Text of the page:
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Re: Skip links ARE a markup problem (was RE: Skip links should be a markup problem)

From: Bryce Fields <bryce.fields@gmail.com>
Date: Tue, 26 Apr 2005 22:10:08 -0400
Message-ID: <4000d8ad0504261910343764a9@mail.gmail.com>
To: w3c-wai-ig@w3.org

On 4/26/05, John Foliot - WATS.ca <foliot@wats.ca> wrote:
> Bryce Fields wrote:
> >
> > And while IE
> > and Firefox support for the [relative] link element isn't native, a very
> good
> > extension for Firefox exists, as well as an add-on for IE (though
> > I've not tested the IE add-on).
> 
> URL's please?

Sorry for not posting these earlier.  Was trying to get this post out
before a conference call.  Firefox 1.0+ extension is at
http://extensionroom.mozdev.org/more-info/linktoolbar, and IE 5.5+ is
http://extensionroom.mozdev.org/more-info/linktoolbar.  I've got both
installed, but because I never use IE, I've never tested that one
thoroughly.  The Firefox extension has a couple of minor bugs (for
example, it won't show custom relative types unless one W3C standard
type is present), but it's still pretty good.

> > Apparently it doesn't have to involve hacking DTD's at all. 
*snip*
> > Personally I find the specs completely vague on profiles and see
> > nothing to invalidate their approach, but that may just be my
> > inexperience.

> Actually Bryce, after re-reading the spec as well, you are right, in theory.

First time for everything. :-)

> Perhaps what I should have said is that it would be better that the W3C
> specifically NAMED these relative links as part of the "recognized link
> types" referenced in the human readable spec
> (http://www.w3.org/TR/html401/types.html#type-links).  

Agreed.  I alluded to this before in that the link element was
originally envisioned as a means to define a documents relationship to
other documents.  It probably never crossed the minds of the people
who drafted 4.01 to consider applying link to the current document. 
>From what I can remember of those days of the web, semantics and
structure were nowhere as popular or important the topics they are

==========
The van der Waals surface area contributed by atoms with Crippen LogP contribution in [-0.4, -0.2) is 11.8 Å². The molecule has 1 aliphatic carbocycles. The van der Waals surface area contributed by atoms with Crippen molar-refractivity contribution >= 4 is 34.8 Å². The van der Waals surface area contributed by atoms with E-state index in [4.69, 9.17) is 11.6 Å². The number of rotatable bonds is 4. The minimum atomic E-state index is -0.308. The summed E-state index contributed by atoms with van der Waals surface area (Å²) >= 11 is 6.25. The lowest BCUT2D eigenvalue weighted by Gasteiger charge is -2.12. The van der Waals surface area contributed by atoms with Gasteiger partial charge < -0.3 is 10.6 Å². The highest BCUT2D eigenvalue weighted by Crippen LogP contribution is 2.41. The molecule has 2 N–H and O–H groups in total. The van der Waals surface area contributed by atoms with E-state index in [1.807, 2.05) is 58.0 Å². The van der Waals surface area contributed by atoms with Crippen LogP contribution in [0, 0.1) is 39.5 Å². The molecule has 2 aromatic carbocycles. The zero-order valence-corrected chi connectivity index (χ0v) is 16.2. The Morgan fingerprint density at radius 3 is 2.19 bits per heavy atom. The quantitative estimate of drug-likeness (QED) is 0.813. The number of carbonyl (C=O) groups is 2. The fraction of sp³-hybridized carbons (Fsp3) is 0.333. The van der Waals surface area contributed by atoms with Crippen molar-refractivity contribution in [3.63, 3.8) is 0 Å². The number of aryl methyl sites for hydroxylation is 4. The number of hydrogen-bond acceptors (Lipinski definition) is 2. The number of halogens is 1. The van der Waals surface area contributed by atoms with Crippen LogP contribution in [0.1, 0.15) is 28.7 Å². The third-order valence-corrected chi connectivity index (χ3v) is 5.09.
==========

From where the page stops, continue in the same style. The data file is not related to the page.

now.

But in light of the evolving state of "web theory" (for lack of a
better phrase), link seems like the PERFECT instrument for
intradocument relationships as well, and in that light it'd be nice to
see the W3C officially recognize that potential.

> > So what's to stop developers now, and making noise now?  What good
> > reason is there that WASP (or a similarly-minded grass roots
> > organization) doesn't latch onto this now?  

> Nothing, but like everything else, it needs an initial "big bang noise" to
> get rolling.  

Or maybe just a handful of forethinking web developers and some of the
"A List" web types to catch on to the idea.  Let's face it, sometimes
the W3C moves at a glacial speed.  When you look at the some of the
new approaches to old web development problems (marking up nav links
as unordered lists, image replacement techniques, etc.), they were
never championed first by the W3C.  Rather, they sprang to life
amongst rank and file like ourselves.  Ideas bubble to the surface,
and if they're good, they stick.  Let's see if this one sticks.

-- 
Bryce Fields, Webmaster
Where I Work: Kentucky Council on Postsecondary Education
Where I Play: www.royalrodent.com

"Do or do not! There is no try!" -- Yoda
Received on Wednesday, 27 April 2005 02:10:21 GMT

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